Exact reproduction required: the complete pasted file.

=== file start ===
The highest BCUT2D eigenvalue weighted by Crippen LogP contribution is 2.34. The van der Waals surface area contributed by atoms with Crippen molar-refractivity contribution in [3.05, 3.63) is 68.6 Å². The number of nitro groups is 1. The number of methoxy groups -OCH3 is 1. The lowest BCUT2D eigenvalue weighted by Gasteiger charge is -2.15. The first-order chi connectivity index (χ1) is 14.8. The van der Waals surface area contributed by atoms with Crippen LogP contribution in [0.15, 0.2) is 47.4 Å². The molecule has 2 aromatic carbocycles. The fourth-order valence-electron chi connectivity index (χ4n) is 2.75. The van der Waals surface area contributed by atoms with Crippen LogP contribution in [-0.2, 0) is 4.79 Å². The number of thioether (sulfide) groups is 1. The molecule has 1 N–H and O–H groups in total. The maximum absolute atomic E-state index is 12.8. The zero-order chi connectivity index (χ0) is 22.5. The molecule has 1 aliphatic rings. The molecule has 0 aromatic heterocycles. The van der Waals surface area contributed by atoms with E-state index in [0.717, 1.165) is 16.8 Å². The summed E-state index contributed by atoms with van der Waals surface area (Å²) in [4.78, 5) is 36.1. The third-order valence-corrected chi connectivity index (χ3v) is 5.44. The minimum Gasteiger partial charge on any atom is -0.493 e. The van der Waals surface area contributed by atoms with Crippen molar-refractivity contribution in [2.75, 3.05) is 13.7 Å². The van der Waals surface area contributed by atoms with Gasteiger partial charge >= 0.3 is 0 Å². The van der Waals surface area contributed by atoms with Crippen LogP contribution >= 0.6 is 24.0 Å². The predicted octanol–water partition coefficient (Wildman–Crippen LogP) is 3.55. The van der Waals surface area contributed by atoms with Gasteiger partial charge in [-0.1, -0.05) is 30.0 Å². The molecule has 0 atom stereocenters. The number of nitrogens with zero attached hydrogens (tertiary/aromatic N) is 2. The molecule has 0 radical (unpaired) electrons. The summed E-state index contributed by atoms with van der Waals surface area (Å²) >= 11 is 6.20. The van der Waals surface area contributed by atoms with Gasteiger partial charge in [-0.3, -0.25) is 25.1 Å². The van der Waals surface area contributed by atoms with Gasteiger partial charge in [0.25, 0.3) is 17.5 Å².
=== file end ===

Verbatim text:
The highest BCUT2D eigenvalue weighted by Crippen LogP contribution is 2.34. The van der Waals surface area contributed by atoms with Crippen molar-refractivity contribution in [3.05, 3.63) is 68.6 Å². The number of nitro groups is 1. The number of methoxy groups -OCH3 is 1. The lowest BCUT2D eigenvalue weighted by Gasteiger charge is -2.15. The first-order chi connectivity index (χ1) is 14.8. The van der Waals surface area contributed by atoms with Crippen LogP contribution in [0.15, 0.2) is 47.4 Å². The molecule has 2 aromatic carbocycles. The fourth-order valence-electron chi connectivity index (χ4n) is 2.75. The van der Waals surface area contributed by atoms with Crippen LogP contribution in [-0.2, 0) is 4.79 Å². The number of thioether (sulfide) groups is 1. The molecule has 1 N–H and O–H groups in total. The maximum absolute atomic E-state index is 12.8. The zero-order chi connectivity index (χ0) is 22.5. The molecule has 1 aliphatic rings. The molecule has 0 aromatic heterocycles. The van der Waals surface area contributed by atoms with E-state index in [0.717, 1.165) is 16.8 Å². The summed E-state index contributed by atoms with van der Waals surface area (Å²) in [4.78, 5) is 36.1. The third-order valence-corrected chi connectivity index (χ3v) is 5.44. The minimum Gasteiger partial charge on any atom is -0.493 e. The van der Waals surface area contributed by atoms with Crippen molar-refractivity contribution in [2.75, 3.05) is 13.7 Å². The van der Waals surface area contributed by atoms with Gasteiger partial charge >= 0.3 is 0 Å². The van der Waals surface area contributed by atoms with Crippen LogP contribution >= 0.6 is 24.0 Å². The predicted octanol–water partition coefficient (Wildman–Crippen LogP) is 3.55. The van der Waals surface area contributed by atoms with Gasteiger partial charge in [-0.1, -0.05) is 30.0 Å². The molecule has 0 atom stereocenters. The number of nitrogens with zero attached hydrogens (tertiary/aromatic N) is 2. The molecule has 0 radical (unpaired) electrons. The summed E-state index contributed by atoms with van der Waals surface area (Å²) >= 11 is 6.20. The van der Waals surface area contributed by atoms with Gasteiger partial charge in [-0.3, -0.25) is 25.1 Å². The van der Waals surface area contributed by atoms with Gasteiger partial charge in [0.25, 0.3) is 17.5 Å².